Please use this identifier to cite or link to this item: http://localhost:8081/xmlui/handle/123456789/1362
Authors: Patel, Prem Pal
Issue Date: 1995
Abstract: Knowledge of the entrainment and transport of sediments is necessary in solving various practical problems like soil erosion and conservation, stable channel design and computation of bed level changes in streams. The Critical Tractive Stress (CTS) and Bed Load transport of uniform sediments is reasonably well understood at present. However, the entrainment and transport characteristics of the different size fractions in a nonuniform sediment bed are different from those of uniform sediment bed, on account of exposure and sheltering effects in nonuniform sediment beds. In general, sediment nonuniformity increases with increase in the average size of the sediment and hence its effect is expected to be more important in initiation and bed load transport of coarse sediments. Egiazaroff (1965), Ashida-Michiue (1971) and Hayashi et al. (1980) presented relationships, which reveal that the CTS of a particular size fraction, dj, is dependent on the ratio of this size to the arithmetic mean size, da, as well as the CTS of the arithmetic mean size. There is no satisfactory method at present of calculating the CTS of the arithmetic mean size. Some investigators like Parker et al. (1982) and Wilcock and Southard (1988), presented relationships based on the median size (d50) and advocated the notion of equal-mobility, viz. that all particles on a sediment bed start moving at the same bed shear stress and it could be taken as the CTS of the median size. Further, Wilcock and Southard (1988) recommended that the CTS of median size could be estimated as per modified Shields' criterion, but these values are less than those recommended by Parker et al. (1982). Nakagawa et al. (1982) considered the geometric standard deviation, o-e, as an additional parameter influencing the CTS of nonuniform sediments. u) Studies by Wiberg-Smith (1987), Bridge and Bennett (1992) and Wilcock (1993) give results at variance from those mentioned earlier. Einstein (1950) proposed the first semi-theoretical model for fractionwise calculation of bed load transport rates. Misri et al. (1984) pointed out the limitation of Einstein's method, viz. nonconsideration of exposure effects of coarse fractions and presented the concept of an exposure-cum-sheltering parameter for the calculation of bed load transport rates - a concept also used by Proffit et al. (1983) and Samaga et al. (1986). Bridge and Bennett (1992) presented a semi-theoretical model for bed load transport of nonuniform sediments, but it involves estimation of some model parameters like angle of repose, <p, and dragpartition about which there are some uncertainties. Mittal et al. (1990) checked many of the available relationships including that of Ashida-Michiue (1971), for their accuracy and proposed a modified form of Samaga et al. (1986) relationship. This is based on data with M* 0.18 and may thus need modification for lower values of M. Here Mis Kramer's uniformity coefficient. The critical review on the subject thus suggested the need for an in-depth study related to the CTS and bed load transport of nonuniform sediments and the same was taken up during this investigation. An extensive set of experiments was conducted in the Hydraulics Laboratory of the University of Roorkee, Roorkee, India, in a tilting, recirculating flume having 12.0 m working length, 0.4 m width and 0.52 mdepth. Five different sediments were used for the present study. The arithmetic mean size, da, and geometric standard deviation, <rg, of sediment mixtures were varied from 3.16 mm to 6.10 mm and 1.73 to 2.90 respectively. The median - sized fractions of the first Ui) two mixtures (3.35 mm - 4.00 mm) were painted with white colour, while red colour was used to paint the median sized fractions (2.00 mm - 2.80 mm) of the remaining three mixtures, to enable visual observation of their incipient motion conditions. Apart from visual observations of the incipient motion conditions for the median sizes, bed load transport rates were measured for different fractions under different conditions. The data from previous investigations were also used in the analysis and they covered a range of <rg from 1.41 to 7.43 and da from 1.81 mm to 41.65 mm. The data were first used for verifying the existing relationships for CTS of nonuniform sediments. None of the methods gave satisfactory results over a wide range of conditions. Hence it was felt that there is need to develop a new relationship considering all the relevant parameters influencing the CTS of nonuniform sediments. A relationship based on the representative sizes CI35, d9o and Kramer's uniformity coefficient, M, was proposed. The reason for selecting d35 and doo as the characteristic sediment sizes is that they have been used, respectively, in several resistance and bed load transport studies (Garde and Ranga Raju, 1985). After a number of trials it was found that T^/x^gQ was showing a systematic variation with d,/d35 and M. The proposed relationship based on these parameters is given by :*ci . . dj *c90 ' d35 where t*cj = dimensionless CTS of a particular size fraction, dj, and computed as xci/(A*; t*cqo = dimensionless CTS of d9Q, and computed as xc9o/(A*s.d9o); -.986 1.552 [ J7L_ { 1.908 M - 0.073} J (1) i iii) Tci and Tc90 are tne CTS of a particular size fraction, dj, and 6gQ respectively, A?s = ys - yp ys, yf are unit weights of sediments and water respectively. Interestingly, t^q was found to be constant and equal to 0.018. Thus Eq. (1) reduces to d: -0.986 x*ci = 0.0279 I —i- { 1.908 M- 0.073} J (2) d35 Hence using Eq. (2), the CTS of a particular size fraction, dj, can be estimated. Check on several existing relationships for bed load transport revealed that none of the methods gave good results over a wide range of variables. As such, the data were analysed afresh to get a reasonably good transport relationship. The bed load transport law, for uniform sediments, proposed by Misri et al. (1984) and subsequently extended by Samaga et al. (1986), was taken as the basis for studying the effect of nonuniformity. The bed load transport rate of a particular size fraction, dj, can be estimated, if its exposure and sheltering Teff correction factor, £B, is known. Here, £b = —T_. where xeff is the grain shear To stress, which would cause the same transport rate of a uniform size fraction, dj, as caused by t0 in a nonuniform sediment bed of that particular fraction, dj. Semi-analytical and empirical approaches were both used for the development of a relationship for ^g. Uv) Following Misri et al. (1984), a semi-analytical approach was adopted for developing a predictor for £q. The following were the important premises made in this approach. (i) Particles finer than arithmetic mean size, da, are entrained due to lift force only, while drag and lift are both responsible for entraining the particles coarser than the arithmetic mean size. (ii) Arithmetic mean size, da, is not influenced by exposure and I sheltering effects. The expressions for £3 were obtained on the above premises as : ?b =kl [i +4-{^^ •t >^tci •t H. for di<da 0) J x0 dj ^L da di ? and, CB = kD 10.719 {log {30.2 (-1 - 0.5)})z\, for di>da (4) da Here Kl is a parameter, which takes into account the reduction in lift force, as the particle is lifted up from the bed and Kp is a parameter accounting for the velocity distribution being not truly logarithmic. While Kl was found to be related to M, dj/da and t0/(a?s da), Krj was found to be only a function of T6/(A^s.da)- Despite some theoretical support for the expression of £b. the eventual errors in the bed load transport rates computed using this model were rather large for some data. (v) Keeping in mind the inadequacies of the existing relationships and the aforesaid lift and drag model, an empirical bed load transport relationship has .!• been proposed. Following the earlier studies at Roorkee, one could write ^B = f [M, t^/toc , T0/(Ays<di) 1 (5) Here toc = CTS of the arithmetic mean size as per Shields. Detailed analysis of the data led to the equation : To -0.75144 Cm . CB = 0.0713 [ Cs. j^—jl (6) where Cm = 0.7092 flog (M) 1 + 1.293, for 0.05 < M < 0.38 (7a) Cm = 1.0, for M * 0.38 (7b) and log (Cs) = -0.1957 -0.9571 [log (—)]- Toc 0.19485 [log (—)l2+0.0644 [log (—)13 (8) Toc Toc Using Eqs. (6), (7) and (8) exposure-cum-sheltering correction factor £g lor a particular size fraction can be estimated and hence bed load transport rate of that fraction by substituting CB-T6^A^s-di) instead of x0/(Ars.d) in bed load transport law for uniform sediments.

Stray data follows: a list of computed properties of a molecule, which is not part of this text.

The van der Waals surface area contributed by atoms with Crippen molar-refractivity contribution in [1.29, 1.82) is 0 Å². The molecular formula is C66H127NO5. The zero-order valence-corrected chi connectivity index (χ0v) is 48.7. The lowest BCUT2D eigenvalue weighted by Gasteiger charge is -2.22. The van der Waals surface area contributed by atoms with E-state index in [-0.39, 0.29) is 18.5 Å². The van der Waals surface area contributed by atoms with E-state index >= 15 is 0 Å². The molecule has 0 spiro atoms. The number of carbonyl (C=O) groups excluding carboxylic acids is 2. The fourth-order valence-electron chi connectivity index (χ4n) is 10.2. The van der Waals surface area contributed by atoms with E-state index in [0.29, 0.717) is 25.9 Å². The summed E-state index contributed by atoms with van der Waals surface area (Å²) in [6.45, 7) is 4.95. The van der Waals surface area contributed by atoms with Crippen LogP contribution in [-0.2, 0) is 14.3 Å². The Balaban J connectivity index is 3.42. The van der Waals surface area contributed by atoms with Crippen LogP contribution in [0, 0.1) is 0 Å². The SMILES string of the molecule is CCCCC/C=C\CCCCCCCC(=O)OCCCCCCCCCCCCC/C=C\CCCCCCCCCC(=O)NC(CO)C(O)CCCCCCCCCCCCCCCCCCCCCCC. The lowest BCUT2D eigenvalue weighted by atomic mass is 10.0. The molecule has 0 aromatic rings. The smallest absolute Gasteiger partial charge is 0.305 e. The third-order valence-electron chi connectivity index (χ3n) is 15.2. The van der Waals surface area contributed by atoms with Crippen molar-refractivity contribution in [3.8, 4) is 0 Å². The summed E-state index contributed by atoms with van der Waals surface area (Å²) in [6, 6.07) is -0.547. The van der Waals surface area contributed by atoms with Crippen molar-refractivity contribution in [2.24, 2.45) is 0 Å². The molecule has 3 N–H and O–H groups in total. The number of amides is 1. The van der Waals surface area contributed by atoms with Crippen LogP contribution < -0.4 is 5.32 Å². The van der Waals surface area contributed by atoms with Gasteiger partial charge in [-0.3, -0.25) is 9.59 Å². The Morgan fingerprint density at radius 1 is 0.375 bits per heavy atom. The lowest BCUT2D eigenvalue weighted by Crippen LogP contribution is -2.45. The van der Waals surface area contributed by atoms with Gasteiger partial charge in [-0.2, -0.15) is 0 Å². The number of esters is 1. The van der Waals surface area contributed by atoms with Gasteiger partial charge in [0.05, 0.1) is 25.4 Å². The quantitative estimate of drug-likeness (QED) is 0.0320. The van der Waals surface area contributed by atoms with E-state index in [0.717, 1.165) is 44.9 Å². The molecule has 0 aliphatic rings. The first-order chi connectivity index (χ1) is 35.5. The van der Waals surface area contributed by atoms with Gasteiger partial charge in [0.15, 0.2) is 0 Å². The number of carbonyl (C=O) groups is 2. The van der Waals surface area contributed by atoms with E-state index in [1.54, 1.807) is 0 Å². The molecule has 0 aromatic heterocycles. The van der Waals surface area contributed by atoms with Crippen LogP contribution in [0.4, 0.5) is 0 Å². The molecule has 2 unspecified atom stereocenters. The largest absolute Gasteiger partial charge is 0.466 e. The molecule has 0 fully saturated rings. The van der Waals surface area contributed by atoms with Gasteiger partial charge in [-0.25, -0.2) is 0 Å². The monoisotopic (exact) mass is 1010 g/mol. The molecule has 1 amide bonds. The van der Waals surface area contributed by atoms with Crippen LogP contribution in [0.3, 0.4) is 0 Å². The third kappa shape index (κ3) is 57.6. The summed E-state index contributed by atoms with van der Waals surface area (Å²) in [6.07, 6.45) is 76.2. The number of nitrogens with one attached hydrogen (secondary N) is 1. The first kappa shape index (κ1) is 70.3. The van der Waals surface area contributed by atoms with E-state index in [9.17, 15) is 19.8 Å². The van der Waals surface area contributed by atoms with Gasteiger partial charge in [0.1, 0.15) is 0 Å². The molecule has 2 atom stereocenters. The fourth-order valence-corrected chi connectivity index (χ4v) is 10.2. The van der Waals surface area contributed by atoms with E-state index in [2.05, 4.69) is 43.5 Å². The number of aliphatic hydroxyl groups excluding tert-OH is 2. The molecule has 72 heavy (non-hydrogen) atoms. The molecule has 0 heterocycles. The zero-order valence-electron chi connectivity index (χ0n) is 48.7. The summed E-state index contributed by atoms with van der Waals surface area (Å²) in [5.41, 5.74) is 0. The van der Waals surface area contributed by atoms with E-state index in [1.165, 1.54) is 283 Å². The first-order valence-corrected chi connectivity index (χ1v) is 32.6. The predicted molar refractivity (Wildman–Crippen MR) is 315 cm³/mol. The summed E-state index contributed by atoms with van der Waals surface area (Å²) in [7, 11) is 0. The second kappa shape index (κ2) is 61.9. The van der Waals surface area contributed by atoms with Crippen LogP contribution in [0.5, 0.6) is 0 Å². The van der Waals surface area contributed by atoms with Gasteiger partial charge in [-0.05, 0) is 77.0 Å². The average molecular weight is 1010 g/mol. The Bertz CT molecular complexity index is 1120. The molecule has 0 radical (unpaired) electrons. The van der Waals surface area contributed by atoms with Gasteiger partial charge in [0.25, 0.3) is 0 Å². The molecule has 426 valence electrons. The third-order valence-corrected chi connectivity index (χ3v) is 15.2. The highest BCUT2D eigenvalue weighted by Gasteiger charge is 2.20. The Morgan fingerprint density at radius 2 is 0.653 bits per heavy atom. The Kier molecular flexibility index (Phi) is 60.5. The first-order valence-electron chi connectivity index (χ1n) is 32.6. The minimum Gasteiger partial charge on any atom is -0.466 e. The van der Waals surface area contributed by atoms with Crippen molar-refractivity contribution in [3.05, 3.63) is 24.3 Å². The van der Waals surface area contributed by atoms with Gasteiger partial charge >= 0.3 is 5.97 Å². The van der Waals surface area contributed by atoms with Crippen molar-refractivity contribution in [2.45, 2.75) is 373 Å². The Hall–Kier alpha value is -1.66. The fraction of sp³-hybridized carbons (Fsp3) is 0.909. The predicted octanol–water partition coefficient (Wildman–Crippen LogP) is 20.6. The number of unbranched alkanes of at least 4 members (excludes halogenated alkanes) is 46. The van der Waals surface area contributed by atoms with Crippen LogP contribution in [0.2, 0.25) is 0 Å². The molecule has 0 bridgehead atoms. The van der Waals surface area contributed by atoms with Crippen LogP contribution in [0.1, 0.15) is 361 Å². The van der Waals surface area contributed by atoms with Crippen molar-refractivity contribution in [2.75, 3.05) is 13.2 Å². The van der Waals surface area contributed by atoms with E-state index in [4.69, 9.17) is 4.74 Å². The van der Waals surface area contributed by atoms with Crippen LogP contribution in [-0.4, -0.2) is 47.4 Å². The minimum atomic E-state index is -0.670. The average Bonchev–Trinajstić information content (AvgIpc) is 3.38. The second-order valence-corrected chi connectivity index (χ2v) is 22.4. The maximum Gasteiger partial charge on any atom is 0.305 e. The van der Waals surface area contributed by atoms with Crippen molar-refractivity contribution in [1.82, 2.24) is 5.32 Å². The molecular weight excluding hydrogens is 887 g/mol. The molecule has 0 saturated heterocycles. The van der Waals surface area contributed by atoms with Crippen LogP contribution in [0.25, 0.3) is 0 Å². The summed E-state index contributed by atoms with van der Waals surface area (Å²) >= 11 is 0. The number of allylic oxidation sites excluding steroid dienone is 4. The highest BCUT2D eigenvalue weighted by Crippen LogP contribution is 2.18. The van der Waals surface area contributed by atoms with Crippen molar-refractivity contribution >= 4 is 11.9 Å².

Other Identifiers: Ph.D
Research Supervisor/ Guide: Raju, K.G. Ranga
metadata.dc.type: Doctoral Thesis
Appears in Collections:DOCTORAL THESES (Civil Engg)